Long lines formed outside polling stations in Guinea-Bissau on Sunday for a presidential runoff vote intended to restore constitutional order in a country known for coups and unrest. The vote pits Jose Mario Vaz, whose party won a parliamentary majority in April’s first round, against Nuno Gomes Nabiam, who is known for having close ties to military leaders. More than 80 percent of eligible voters took part in the first round, a statistic observers say indicates the country is eager to move past its instability and begin rebuilding the economy with the help of international donors. The large crowds on Sunday at polling stations in the capital, Bissau, suggested a similarly healthy turnout for the second round.
“We’re voting peacefully in the interests of Guinea-Bissau and our future,” said 59-year-old Seni Mane as he voted at the same station where the candidates later cast their ballots. “We don’t want anybody who is going to support the military again, and we will discourage any coup d’etat in this country,” he added.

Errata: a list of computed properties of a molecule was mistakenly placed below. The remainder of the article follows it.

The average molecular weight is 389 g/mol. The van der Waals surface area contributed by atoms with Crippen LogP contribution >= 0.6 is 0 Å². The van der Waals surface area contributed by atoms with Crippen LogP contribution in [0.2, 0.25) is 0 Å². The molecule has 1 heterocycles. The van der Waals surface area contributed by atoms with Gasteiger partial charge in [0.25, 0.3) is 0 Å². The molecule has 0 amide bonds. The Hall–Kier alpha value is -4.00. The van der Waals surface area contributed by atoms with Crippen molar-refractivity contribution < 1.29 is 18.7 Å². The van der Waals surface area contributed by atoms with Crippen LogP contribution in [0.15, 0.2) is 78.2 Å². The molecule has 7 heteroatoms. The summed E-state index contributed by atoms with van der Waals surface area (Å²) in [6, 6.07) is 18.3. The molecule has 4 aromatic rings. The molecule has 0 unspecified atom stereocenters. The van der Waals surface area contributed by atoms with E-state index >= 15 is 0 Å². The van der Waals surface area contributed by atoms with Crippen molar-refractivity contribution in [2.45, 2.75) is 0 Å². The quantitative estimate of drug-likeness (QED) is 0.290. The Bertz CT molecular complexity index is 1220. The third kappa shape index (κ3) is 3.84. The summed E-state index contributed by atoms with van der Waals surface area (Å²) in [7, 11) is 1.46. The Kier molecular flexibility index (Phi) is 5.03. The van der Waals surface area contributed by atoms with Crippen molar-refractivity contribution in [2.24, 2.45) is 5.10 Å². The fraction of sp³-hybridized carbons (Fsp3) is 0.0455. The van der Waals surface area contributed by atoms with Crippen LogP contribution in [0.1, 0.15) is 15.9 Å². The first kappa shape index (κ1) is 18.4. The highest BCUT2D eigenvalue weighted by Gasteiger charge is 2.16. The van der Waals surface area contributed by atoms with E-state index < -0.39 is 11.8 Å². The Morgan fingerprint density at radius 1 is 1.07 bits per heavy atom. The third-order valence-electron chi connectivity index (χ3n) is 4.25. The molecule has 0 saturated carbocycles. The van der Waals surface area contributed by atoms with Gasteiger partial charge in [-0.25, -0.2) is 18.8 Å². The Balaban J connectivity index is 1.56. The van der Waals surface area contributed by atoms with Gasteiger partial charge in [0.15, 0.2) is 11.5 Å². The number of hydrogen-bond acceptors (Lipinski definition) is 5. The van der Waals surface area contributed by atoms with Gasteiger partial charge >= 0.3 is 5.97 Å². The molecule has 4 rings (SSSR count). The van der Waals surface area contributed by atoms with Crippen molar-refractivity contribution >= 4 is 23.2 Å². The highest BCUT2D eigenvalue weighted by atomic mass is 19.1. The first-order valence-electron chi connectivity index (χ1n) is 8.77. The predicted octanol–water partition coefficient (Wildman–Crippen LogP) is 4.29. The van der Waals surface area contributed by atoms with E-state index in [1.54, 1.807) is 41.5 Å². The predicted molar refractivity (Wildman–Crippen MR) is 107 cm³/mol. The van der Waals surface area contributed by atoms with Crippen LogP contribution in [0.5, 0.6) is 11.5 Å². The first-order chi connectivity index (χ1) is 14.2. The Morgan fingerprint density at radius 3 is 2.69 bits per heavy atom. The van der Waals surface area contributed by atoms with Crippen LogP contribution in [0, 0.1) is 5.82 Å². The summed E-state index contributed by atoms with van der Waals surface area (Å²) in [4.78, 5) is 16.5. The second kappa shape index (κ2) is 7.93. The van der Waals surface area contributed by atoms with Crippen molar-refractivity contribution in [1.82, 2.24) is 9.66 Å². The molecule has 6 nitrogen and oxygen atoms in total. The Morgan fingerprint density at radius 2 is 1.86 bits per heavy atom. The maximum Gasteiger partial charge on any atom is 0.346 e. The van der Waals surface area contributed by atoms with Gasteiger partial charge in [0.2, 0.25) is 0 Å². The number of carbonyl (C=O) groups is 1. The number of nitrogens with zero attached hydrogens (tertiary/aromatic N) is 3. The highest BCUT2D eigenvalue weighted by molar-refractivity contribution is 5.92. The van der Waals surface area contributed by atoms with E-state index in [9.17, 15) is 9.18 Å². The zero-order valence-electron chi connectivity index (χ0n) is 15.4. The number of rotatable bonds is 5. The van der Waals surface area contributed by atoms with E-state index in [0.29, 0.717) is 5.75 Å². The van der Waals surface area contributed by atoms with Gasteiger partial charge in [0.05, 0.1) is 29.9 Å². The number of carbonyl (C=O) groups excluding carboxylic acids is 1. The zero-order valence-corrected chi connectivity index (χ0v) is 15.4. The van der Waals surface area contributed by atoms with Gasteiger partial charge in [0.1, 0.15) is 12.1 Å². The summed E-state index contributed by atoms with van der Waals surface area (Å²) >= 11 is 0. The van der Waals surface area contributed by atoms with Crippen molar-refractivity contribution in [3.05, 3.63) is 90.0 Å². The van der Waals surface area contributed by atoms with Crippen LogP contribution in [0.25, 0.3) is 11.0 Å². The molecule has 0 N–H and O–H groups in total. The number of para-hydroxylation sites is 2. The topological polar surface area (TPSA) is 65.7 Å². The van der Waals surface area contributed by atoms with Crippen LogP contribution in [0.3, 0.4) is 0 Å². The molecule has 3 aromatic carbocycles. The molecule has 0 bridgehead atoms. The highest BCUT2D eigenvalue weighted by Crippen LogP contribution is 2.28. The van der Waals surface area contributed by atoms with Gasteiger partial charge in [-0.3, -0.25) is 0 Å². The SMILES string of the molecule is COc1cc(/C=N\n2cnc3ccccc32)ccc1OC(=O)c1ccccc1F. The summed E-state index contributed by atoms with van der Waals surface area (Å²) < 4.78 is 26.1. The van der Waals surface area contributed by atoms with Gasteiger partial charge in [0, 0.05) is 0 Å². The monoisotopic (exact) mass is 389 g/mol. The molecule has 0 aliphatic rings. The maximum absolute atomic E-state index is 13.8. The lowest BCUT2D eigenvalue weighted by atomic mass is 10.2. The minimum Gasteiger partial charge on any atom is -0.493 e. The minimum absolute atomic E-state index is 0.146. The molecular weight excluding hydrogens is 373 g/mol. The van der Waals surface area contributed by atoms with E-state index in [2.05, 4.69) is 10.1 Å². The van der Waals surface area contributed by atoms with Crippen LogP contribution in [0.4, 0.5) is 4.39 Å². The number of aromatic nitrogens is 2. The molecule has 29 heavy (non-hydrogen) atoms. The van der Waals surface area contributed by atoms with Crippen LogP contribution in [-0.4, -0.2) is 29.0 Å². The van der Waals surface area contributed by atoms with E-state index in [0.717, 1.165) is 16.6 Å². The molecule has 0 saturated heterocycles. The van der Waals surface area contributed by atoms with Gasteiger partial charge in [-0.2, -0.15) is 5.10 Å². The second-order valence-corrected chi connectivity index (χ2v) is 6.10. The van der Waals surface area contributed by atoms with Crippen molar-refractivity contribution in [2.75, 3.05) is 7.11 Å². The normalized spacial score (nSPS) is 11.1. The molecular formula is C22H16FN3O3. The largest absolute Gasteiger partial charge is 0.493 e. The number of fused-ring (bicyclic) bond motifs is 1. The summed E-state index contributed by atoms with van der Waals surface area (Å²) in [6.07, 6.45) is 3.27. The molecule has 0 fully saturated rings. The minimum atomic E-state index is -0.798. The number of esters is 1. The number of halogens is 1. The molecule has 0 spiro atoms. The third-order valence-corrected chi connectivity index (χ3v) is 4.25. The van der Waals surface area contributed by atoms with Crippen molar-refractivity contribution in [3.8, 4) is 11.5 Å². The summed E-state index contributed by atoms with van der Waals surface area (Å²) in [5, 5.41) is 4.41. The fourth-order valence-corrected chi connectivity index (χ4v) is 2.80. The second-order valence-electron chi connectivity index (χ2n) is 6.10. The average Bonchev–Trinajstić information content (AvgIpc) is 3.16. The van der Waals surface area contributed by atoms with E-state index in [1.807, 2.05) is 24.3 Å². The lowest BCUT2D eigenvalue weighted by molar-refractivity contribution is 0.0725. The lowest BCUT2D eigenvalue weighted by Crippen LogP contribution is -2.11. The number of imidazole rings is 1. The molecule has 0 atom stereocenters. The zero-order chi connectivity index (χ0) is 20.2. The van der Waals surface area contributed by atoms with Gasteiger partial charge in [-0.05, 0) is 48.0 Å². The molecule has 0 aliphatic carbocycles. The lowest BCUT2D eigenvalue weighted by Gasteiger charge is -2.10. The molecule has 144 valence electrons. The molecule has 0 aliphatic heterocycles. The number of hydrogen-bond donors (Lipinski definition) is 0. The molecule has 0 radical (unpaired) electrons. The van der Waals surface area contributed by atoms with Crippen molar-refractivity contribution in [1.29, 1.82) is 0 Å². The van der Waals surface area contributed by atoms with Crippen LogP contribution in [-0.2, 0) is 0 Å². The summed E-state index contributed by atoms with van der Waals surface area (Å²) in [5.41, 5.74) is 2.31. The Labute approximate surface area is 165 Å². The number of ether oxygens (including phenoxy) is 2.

A similar runoff vote was derailed two years ago when the military arrested the prime minister who was then the leading presidential candidate. The junta soon agreed to hand power to a caretaker president, Manuel Serifo Nhamadjo, who has led the nation of 1.7 million to these elections.
Military leaders including army chief Antonio Indjai are concerned about what might happen should Vaz come to power and would prefer a Nabiam victory, said International Crisis Group analyst Vincent Foucher.
Full Article: Guinea-Bissau holds presidential runoff vote | Mail Online.